Human Rights First Welcomes Enactment of Russia Sanctions Bill
Washington, D.C.—Human Rights First today applauded President Trump’s signing of bipartisan legislation codifying, strengthening, and expanding sanctions against Russia for its interference in the 2016 U.S. presidential election, as well as for corrupt practices and human rights abuses, aggressive activities in Ukraine, and military actions in Syria.
“These sanctions send a strong message to Russia regarding its interference in the 2016 U.S. election, strengthening the United States’ role in negotiations over Ukraine, and making clear that human rights are at the heart of American foreign policy,” said Human Rights First’s Melissa Hooper. “With this powerful tool, the United States can hold the Kremlin accountable for undermining human rights standards both within and beyond Russian borders.”
In order to remove sanctions, the president must submit a proposal to Congress certifying that the individual or entity sanctioned is no longer engaging in the offending activity. Congress can approve or reject the President’s proposal.
The new law mandates sanctions for individuals responsible for human rights abuses and those who materially assist in such abuses. It also mandates sanctions against companies or individuals that knowingly attempt or assist in sanctions evasion. An innovative section of the law requires the Treasury Department to author a report on the “weaponization of corruption,” including current efforts and new strategies for combating illicit financial flows from Russia into the United States. The law also mandates reports on Russian influence on elections in Europe and Eurasia, and media organizations controlled by the Russian government.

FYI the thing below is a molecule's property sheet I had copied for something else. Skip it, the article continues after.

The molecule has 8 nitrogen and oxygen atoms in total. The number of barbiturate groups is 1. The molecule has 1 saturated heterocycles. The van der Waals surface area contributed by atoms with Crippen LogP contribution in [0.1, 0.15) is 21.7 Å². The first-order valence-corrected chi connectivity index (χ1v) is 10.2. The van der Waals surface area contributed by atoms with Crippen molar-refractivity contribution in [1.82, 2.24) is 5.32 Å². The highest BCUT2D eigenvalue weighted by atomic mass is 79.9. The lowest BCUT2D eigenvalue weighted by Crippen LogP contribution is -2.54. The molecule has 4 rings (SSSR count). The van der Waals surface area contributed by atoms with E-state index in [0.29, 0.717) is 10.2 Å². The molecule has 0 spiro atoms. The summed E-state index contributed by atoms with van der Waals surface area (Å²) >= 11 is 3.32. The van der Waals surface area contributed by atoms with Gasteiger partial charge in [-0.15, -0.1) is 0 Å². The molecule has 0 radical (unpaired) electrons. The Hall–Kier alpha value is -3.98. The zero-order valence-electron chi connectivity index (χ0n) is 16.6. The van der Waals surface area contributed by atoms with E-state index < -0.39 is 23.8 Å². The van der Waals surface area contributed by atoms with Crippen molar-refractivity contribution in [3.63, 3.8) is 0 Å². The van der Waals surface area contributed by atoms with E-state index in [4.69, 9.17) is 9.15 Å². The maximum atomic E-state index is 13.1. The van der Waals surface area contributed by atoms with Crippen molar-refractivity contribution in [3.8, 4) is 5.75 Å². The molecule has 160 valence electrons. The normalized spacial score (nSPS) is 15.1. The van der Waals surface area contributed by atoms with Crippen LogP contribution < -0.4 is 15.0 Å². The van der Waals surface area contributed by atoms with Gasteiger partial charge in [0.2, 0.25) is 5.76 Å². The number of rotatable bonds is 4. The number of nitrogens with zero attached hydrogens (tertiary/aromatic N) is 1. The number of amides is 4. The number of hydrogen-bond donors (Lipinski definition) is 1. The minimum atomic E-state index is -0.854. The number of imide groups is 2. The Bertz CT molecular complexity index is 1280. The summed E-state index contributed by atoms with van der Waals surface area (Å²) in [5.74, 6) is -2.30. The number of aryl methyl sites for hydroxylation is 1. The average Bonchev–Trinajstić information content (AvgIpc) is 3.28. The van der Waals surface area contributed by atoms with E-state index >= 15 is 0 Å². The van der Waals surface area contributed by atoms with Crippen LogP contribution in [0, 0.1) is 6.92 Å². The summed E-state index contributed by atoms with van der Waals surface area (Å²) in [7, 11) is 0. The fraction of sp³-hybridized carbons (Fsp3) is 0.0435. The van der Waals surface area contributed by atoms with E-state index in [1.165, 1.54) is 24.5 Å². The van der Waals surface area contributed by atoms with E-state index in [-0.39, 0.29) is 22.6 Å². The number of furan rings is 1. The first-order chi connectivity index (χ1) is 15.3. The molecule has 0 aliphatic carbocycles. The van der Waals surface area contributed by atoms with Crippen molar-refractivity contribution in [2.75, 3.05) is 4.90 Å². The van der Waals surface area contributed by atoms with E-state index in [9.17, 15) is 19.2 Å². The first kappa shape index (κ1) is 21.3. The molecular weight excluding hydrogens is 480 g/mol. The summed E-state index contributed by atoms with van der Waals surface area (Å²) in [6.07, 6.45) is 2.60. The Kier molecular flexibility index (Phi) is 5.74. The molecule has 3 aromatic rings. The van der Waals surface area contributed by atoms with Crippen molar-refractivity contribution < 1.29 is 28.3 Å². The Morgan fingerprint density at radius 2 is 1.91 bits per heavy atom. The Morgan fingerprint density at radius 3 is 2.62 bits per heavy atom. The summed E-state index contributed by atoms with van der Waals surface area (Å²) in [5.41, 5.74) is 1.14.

“Sanctions are only useful if they are applied and enforced,” added Hooper. “This administration has waffled on holding Russia accountable, which is why it is so important that Congress spoke with a clear and unified voice. Today the president can tell President Putin and his cronies that the United States stands against the reckless violation of international law and human rights standards.”
For more information or to speak with Hooper, contact Christopher Plummer at [email protected] or 202-370-3310.